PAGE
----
Linux

Red Hat Enterprise Linux (RHEL) is a Linux distribution developed by Red Hat and targeted toward the commercial market. Red Hat Enterprise Linux is released in server versions for x86, x86-64, Itanium, PowerPC and IBM System z, and desktop versions for x86 and x86-64. All of the Red Hat’s official support and training, together with the Red Hat Certification Program, focuses on the Red Hat Enterprise Linux platform. Red Hat Enterprise Linux is often abbreviated to RHEL, although this is not an official designation.[4]

The first version of Red Hat Enterprise Linux to bear the name originally came onto the market as “Red Hat Linux Advanced Server”. In 2003 Red Hat rebranded Red Hat Linux Advanced Server to “Red Hat Enterprise Linux AS”, and added two more variants, Red Hat Enterprise Linux ES and Red Hat Enterprise Linux WS.

Red Hat uses strict trademark rules to restrict free re-distribution of their officially supported versions of Red Hat Enterprise Linux,[5] but still freely provides its source code. Third-party derivatives can be built and redistributed by stripping away non-free components like Red Hat’s trademarks. Examples include community-supported distributions like CentOS and Scientific Linux, and commercial forks like Oracle Linux, which does not offer 100% binary compatibility with Red Hat Enterprise Linux, because Oracle uses a non-standard process[citation needed] to clear the Red Hat brand.

Variants

Red Hat Enterprise Linux Server subscription is available at no cost for development purposes.[6] Developers need to register for the Red Hat Developer Program and agree to licensing terms forbidding production use. This free developer subscription was announced on March 31, 2016.

There are also “Academic” editions of the Desktop and Server variants. They are offered to schools and students, are less expensive, and are provided with Red Hat technical support as an optional extra. Web support based on number of customer contacts can be purchased separately.[7]

It is often assumed the branding ES, AS, and WS stand for “Entry-level Server”, “Advanced Server” and “Work Station”, respectively. The reason for this is that the ES product is indeed the company’s base enterprise server product, while AS is the more advanced product. However, nowhere on its site or in its literature does Red Hat say what AS, ES and WS stand for.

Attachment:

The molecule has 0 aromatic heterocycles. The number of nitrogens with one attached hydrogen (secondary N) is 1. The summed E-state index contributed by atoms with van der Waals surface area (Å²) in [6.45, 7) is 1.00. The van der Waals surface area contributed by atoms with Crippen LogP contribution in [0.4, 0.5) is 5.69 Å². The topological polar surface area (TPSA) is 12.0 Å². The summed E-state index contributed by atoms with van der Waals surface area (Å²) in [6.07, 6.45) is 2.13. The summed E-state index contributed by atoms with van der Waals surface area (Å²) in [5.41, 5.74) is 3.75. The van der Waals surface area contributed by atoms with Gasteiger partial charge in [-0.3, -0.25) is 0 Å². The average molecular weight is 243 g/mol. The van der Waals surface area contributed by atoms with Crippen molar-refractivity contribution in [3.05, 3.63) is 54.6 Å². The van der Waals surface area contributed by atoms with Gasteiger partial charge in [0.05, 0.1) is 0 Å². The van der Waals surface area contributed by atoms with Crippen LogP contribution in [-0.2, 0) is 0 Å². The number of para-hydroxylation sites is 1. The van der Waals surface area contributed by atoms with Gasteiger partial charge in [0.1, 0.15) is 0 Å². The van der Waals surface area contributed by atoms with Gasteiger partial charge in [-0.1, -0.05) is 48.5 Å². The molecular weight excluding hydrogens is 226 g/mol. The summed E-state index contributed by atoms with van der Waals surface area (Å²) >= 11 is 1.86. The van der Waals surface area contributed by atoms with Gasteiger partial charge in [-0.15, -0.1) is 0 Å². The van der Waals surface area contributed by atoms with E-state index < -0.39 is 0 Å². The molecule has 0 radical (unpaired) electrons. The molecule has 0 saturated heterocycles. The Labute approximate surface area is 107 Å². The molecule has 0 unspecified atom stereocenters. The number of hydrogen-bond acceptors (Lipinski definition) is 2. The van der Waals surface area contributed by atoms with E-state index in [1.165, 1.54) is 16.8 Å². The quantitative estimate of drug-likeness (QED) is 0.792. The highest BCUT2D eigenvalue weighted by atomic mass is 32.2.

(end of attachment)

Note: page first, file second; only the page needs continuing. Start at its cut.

In Red Hat Enterprise Linux 5 there are new editions that substitute former Red Hat Enterprise Linux AS/ES/WS/Desktop:[8][9]

Red Hat Enterprise Linux Advanced Platform (former AS)
Red Hat Enterprise Linux (former ES) (limited to two CPUs)
Red Hat Enterprise Linux Desktop with Workstation and Multi-OS option
Red Hat Enterprise Linux Desktop with Workstation option (former WS)
Red Hat Enterprise Linux Desktop with Multi-OS option
Red Hat Enterprise Linux Desktop (former Desktop)
Red Hat had also announced its Red Hat Global Desktop Linux edition “for emerging markets”.[10]

RHEL 4, 3, and prior releases had four variants:

Red Hat Enterprise Linux AS for mission-critical/enterprise computer systems.
Red Hat Enterprise Linux ES for supported network servers
Red Hat Enterprise Linux WS for technical power user enterprise desktops for high-performance computing
Red Hat Desktop for multiple deployments of single-user desktops for enterprises.

RHEL 6
Red Hat Enterprise Linux 6 was forked from Fedora 12 and contains many backported features from Fedora 13 and 14.

Red Hat Enterprise Linux 6 (Santiago), 10 November 2010, uses Linux kernel 2.6.32-71
6.7, also termed Update 7, July 22, 2015; 20 months ago (kernel 2.6.32-573)
1st Day of EUS Window July 22, 2015; 20 months ago
Last Day of EUS Window July 31, 2017; 3 months’ time
6.8, also termed Update 8, May 10, 2016; 10 months ago (kernel 2.6.32-642)
1st Day of EUS Window May 10, 2016; 10 months ago
Last Day of EUS Window May 30, 2018; 13 months’ time

RHEL 7
Red Hat Enterprise Linux 7 (Maipo) is based on Fedora 19, upstream Linux kernel 3.10, 10 June 2014, uses Linux kernel 3.10.0-123

7.1, also termed Update 1, March 5, 2015; 2 years ago (kernel 3.10.0-229)
1st Day of EUS Window March 5, 2015; 2 years ago
Last Day of EUS Window March 31, 2017; 6 days ago
7.2, also termed Update 2, November 19, 2015; 16 months ago (kernel 3.10.0-327)
1st Day of EUS Window November 19, 2015; 16 months ago
Last Day of EUS Window November 30, 2017; 7 months’ time
7.3, also termed Update 3, November 3, 2016; 4 months ago (kernel 3.10.0-514)
1st Day of EUS Window November 3, 2016; 4 months ago
Last Day of EUS Window November 30, 2018; 19 months’ time
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